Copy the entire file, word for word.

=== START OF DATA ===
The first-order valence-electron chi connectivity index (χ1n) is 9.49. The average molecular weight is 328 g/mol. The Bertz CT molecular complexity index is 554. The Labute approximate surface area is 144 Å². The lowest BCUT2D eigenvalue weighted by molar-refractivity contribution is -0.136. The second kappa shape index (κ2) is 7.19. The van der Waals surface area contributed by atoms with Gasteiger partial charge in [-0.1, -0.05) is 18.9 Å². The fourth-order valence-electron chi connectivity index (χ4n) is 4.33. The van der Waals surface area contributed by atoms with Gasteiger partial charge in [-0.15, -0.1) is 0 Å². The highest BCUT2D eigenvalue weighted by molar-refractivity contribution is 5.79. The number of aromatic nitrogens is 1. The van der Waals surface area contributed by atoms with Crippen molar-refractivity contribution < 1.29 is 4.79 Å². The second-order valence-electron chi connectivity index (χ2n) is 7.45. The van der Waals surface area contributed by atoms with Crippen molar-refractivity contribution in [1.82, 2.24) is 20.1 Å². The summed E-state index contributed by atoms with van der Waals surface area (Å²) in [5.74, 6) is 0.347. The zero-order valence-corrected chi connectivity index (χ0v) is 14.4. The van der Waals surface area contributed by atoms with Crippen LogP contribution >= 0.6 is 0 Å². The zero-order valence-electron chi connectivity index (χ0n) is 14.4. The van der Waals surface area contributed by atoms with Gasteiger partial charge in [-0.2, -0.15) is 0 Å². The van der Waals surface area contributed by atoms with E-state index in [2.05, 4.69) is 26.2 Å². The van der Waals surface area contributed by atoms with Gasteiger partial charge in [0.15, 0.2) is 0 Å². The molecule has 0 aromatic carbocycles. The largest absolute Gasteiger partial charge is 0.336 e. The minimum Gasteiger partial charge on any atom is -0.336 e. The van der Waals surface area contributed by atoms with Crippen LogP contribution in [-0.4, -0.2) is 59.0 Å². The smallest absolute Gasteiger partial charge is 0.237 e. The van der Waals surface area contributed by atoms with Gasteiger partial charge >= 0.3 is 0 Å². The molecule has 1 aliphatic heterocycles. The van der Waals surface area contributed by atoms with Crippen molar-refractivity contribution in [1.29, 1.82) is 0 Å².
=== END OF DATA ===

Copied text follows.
The first-order valence-electron chi connectivity index (χ1n) is 9.49. The average molecular weight is 328 g/mol. The Bertz CT molecular complexity index is 554. The Labute approximate surface area is 144 Å². The lowest BCUT2D eigenvalue weighted by molar-refractivity contribution is -0.136. The second kappa shape index (κ2) is 7.19. The van der Waals surface area contributed by atoms with Gasteiger partial charge in [-0.1, -0.05) is 18.9 Å². The fourth-order valence-electron chi connectivity index (χ4n) is 4.33. The van der Waals surface area contributed by atoms with Gasteiger partial charge in [-0.15, -0.1) is 0 Å². The highest BCUT2D eigenvalue weighted by molar-refractivity contribution is 5.79. The number of aromatic nitrogens is 1. The van der Waals surface area contributed by atoms with Crippen molar-refractivity contribution < 1.29 is 4.79 Å². The second-order valence-electron chi connectivity index (χ2n) is 7.45. The van der Waals surface area contributed by atoms with Crippen molar-refractivity contribution in [1.82, 2.24) is 20.1 Å². The summed E-state index contributed by atoms with van der Waals surface area (Å²) in [5.74, 6) is 0.347. The zero-order valence-corrected chi connectivity index (χ0v) is 14.4. The van der Waals surface area contributed by atoms with Crippen LogP contribution >= 0.6 is 0 Å². The zero-order valence-electron chi connectivity index (χ0n) is 14.4. The van der Waals surface area contributed by atoms with Gasteiger partial charge in [-0.2, -0.15) is 0 Å². The van der Waals surface area contributed by atoms with E-state index in [2.05, 4.69) is 26.2 Å². The van der Waals surface area contributed by atoms with Gasteiger partial charge in [0.15, 0.2) is 0 Å². The molecule has 0 aromatic carbocycles. The largest absolute Gasteiger partial charge is 0.336 e. The minimum Gasteiger partial charge on any atom is -0.336 e. The van der Waals surface area contributed by atoms with Crippen LogP contribution in [-0.4, -0.2) is 59.0 Å². The smallest absolute Gasteiger partial charge is 0.237 e. The van der Waals surface area contributed by atoms with Gasteiger partial charge >= 0.3 is 0 Å². The molecule has 1 aliphatic heterocycles. The van der Waals surface area contributed by atoms with Crippen molar-refractivity contribution in [1.29, 1.82) is 0 Å².